One person was indeed punished in connection with the NATO attack on RTV — Dragoljub Milanović, the general manager of the station, who was sentenced by the European Court of Human Rights to 10 years in prison for failing to evacuate the building, according to the Committee to Protect Journalists. The International Criminal Tribunal for Yugoslavia considered the NATO attack, concluding that it was not a crime, and although civilian casualties were “unfortunately high, they do not appear to be clearly disproportionate.”

    The comparison between these cases helps us understand the condemnation of the New York Times by civil rights lawyer Floyd Abrams, famous for his forceful defense of freedom of expression. “There are times for self-restraint,” Abrams wrote, “but in the immediate wake of the most threatening assault on journalism in living memory, [the Times editors] would have served the cause of free expression best by engaging in it” by publishing the #Charlie_Hebdo cartoons ridiculing Mohammed that elicited the assault.

    Abrams is right in describing the Charlie Hebdo attack as “the most threatening assault on journalism in living memory.” The reason has to do with the concept “living memory,” a category carefully constructed to include Their crimes against us while scrupulously excluding Our crimes against them — the latter not crimes but noble defense of the highest values, sometimes inadvertently flawed.

    #terrorisme #Etats-Unis #Occident #hypocrisie #mémoire #indignation_sélective

    • Et le moine #Howard_Zinn


      et le Greenman


      So, you might well ask, why bring new #Gnomes into the World when there’s already such an obvious problem with overpopulation!? Well that’s a good question to ask. – and overpopulation certainly doesn’t just refer to human overpopulation – today garden Gnomes are probably at least as overpopulated as humans – they just stay still a lot, they’re smaller, and they don’t usually drive -so it’s not as obvious how overcrowded they really are. Well the reason that even in these trying and uncertain times we here at Just Say Gnome! continue to ‘birth’ new gnomes into the World can be summed up by one simple but essential word: ‘Hope!’ We have faith that our gnomes are special and beneficial enough that they will help to both offset and heal the tremendous glut of plastic and other cheap low-quality gnomes being pumped out into gardens and yards from industrial factories in China and elsewhere. We feel that Just Say Gnome! gnomes can help guide their gnome brethren onto a higher road – a road that ultimately leads to universal gnome enlightenment and a return to the Golden Age of Gnomekind!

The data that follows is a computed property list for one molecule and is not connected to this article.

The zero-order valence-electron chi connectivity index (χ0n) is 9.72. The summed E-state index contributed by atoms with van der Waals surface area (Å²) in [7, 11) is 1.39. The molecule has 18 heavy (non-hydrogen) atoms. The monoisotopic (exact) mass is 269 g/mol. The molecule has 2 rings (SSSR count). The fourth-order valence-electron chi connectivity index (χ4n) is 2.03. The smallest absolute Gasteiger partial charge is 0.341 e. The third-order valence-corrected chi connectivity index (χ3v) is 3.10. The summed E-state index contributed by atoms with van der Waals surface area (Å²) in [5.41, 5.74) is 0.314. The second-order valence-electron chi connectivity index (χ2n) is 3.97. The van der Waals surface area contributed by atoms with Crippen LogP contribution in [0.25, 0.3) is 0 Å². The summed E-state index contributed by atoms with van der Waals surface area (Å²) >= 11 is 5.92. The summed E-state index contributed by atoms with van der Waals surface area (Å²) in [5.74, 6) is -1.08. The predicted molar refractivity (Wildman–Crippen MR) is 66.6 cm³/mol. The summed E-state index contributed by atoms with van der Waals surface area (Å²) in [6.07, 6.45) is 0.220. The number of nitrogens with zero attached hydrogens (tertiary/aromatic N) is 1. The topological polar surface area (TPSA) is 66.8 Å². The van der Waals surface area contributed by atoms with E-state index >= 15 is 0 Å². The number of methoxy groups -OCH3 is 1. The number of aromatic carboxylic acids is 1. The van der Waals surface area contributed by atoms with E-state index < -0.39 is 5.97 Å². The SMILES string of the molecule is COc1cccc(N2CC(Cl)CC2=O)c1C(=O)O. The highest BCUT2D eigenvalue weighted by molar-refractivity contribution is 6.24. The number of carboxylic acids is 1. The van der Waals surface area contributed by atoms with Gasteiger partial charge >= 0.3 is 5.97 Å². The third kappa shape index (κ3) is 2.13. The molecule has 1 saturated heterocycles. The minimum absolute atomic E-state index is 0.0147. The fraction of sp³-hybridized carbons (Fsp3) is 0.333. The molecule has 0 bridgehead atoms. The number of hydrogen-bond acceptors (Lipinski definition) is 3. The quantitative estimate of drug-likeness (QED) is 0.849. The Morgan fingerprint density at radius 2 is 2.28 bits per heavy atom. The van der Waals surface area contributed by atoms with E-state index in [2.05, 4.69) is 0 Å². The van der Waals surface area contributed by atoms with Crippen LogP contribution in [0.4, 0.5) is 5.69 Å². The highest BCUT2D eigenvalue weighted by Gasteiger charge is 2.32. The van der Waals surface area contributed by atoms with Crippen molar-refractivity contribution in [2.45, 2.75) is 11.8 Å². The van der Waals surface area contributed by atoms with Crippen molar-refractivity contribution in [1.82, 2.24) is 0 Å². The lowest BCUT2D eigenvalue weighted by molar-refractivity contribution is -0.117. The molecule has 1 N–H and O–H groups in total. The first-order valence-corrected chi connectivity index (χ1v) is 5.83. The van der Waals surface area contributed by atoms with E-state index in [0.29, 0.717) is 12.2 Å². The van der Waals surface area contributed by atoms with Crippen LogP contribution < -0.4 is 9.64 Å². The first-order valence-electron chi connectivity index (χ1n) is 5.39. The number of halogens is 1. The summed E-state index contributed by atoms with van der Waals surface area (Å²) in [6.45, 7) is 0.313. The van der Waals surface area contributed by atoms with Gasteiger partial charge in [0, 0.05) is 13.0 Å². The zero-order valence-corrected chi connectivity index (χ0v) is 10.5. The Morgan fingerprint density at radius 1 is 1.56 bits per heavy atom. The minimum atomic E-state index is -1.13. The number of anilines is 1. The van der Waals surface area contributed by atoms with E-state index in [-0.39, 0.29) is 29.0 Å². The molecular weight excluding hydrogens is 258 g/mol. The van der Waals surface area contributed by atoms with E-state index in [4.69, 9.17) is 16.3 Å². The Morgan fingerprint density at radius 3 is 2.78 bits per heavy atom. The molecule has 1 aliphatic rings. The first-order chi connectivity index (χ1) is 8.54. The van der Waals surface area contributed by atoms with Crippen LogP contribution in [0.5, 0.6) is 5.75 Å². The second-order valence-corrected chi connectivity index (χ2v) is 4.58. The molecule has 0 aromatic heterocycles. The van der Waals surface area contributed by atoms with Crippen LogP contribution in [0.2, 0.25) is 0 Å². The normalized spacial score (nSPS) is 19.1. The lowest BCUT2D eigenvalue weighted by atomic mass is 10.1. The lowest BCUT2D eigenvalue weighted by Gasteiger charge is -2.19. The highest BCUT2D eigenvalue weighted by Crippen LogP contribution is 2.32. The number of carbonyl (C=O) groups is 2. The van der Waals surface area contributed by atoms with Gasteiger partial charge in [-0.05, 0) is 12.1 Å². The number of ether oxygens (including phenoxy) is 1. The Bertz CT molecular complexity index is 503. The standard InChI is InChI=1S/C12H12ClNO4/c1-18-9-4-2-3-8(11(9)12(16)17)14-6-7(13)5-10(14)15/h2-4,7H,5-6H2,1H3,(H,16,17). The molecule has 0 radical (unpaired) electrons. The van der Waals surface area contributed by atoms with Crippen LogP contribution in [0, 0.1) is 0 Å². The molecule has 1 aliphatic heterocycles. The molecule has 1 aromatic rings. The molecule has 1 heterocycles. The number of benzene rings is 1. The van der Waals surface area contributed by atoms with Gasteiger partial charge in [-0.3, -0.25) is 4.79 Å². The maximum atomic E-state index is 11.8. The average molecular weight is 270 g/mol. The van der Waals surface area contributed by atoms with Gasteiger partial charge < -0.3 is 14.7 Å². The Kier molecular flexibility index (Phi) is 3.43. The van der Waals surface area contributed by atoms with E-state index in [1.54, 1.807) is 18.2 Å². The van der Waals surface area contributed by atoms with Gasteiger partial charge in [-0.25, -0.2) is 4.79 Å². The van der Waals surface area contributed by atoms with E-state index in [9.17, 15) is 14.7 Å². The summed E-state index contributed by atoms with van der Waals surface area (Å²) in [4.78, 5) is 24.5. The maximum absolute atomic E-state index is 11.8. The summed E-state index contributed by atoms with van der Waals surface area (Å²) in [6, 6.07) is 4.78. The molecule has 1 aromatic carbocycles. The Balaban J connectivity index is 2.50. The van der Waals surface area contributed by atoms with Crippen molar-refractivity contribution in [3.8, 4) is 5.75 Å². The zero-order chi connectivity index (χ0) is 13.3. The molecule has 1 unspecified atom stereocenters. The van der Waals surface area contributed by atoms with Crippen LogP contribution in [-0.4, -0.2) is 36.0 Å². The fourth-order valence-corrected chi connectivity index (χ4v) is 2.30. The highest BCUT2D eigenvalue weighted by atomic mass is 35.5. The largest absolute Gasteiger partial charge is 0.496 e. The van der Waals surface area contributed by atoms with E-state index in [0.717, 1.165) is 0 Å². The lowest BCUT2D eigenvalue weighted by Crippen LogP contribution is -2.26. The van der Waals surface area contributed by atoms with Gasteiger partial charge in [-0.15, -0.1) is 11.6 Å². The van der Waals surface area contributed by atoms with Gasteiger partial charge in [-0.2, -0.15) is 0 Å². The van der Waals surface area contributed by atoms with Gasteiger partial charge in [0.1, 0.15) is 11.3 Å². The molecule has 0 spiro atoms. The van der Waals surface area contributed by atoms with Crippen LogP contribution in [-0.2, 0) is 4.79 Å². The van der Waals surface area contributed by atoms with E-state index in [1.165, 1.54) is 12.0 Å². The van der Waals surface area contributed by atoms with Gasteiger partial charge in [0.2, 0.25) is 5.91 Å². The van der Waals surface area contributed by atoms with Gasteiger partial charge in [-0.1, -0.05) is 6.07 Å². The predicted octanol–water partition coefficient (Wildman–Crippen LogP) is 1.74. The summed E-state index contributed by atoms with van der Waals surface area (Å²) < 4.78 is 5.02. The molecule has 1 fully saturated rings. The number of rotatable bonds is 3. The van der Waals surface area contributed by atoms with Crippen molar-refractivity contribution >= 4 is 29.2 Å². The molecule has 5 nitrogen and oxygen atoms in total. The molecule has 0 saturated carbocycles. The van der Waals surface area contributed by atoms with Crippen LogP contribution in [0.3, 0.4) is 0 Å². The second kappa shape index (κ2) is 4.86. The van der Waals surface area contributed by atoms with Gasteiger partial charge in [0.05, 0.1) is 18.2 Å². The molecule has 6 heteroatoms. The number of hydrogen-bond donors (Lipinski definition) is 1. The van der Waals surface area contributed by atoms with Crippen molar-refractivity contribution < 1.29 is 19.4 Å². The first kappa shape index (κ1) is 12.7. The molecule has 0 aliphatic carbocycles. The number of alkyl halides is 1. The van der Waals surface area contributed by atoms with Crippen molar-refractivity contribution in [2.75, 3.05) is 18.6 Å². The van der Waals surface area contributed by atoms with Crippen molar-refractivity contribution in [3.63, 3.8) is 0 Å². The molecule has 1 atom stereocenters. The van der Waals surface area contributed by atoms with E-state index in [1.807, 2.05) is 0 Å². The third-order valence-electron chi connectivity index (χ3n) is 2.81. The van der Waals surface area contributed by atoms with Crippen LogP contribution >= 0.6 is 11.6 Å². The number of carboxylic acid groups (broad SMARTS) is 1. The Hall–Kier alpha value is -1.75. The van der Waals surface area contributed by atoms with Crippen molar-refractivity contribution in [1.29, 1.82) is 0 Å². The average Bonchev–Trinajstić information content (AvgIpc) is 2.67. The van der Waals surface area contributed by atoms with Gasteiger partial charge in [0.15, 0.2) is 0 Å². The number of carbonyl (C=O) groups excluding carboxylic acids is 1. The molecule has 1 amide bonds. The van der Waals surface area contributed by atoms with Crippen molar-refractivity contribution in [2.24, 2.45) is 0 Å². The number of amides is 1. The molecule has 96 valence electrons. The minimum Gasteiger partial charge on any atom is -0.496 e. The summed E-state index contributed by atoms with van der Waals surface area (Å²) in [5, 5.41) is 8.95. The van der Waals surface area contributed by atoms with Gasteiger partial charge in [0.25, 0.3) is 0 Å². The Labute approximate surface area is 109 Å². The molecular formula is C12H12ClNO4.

• Tomgram: Noam #Chomsky, America’s Real Foreign Policy

    In the 1950s, President #Eisenhower and Secretary of State John Foster #Dulles explained quite clearly the dilemma that the U.S. faced. They complained that the Communists had an unfair advantage. They were able to “appeal directly to the masses” and “get control of mass movements, something we have no capacity to duplicate. The poor people are the ones they appeal to and they have always wanted to plunder the rich.”

    That causes problems. The U.S. somehow finds it difficult to appeal to the poor with its doctrine that the rich should plunder the poor.


    • The current issue of the premier journal of media criticism, the Columbia Journalism Review, has an interesting article on this subject, attributing this outcome to the media doctrine of “fair and balanced.” In other words, if a journal publishes an opinion piece reflecting the conclusions of 97% of scientists, it must also run a counter-piece expressing the viewpoint of the energy corporations.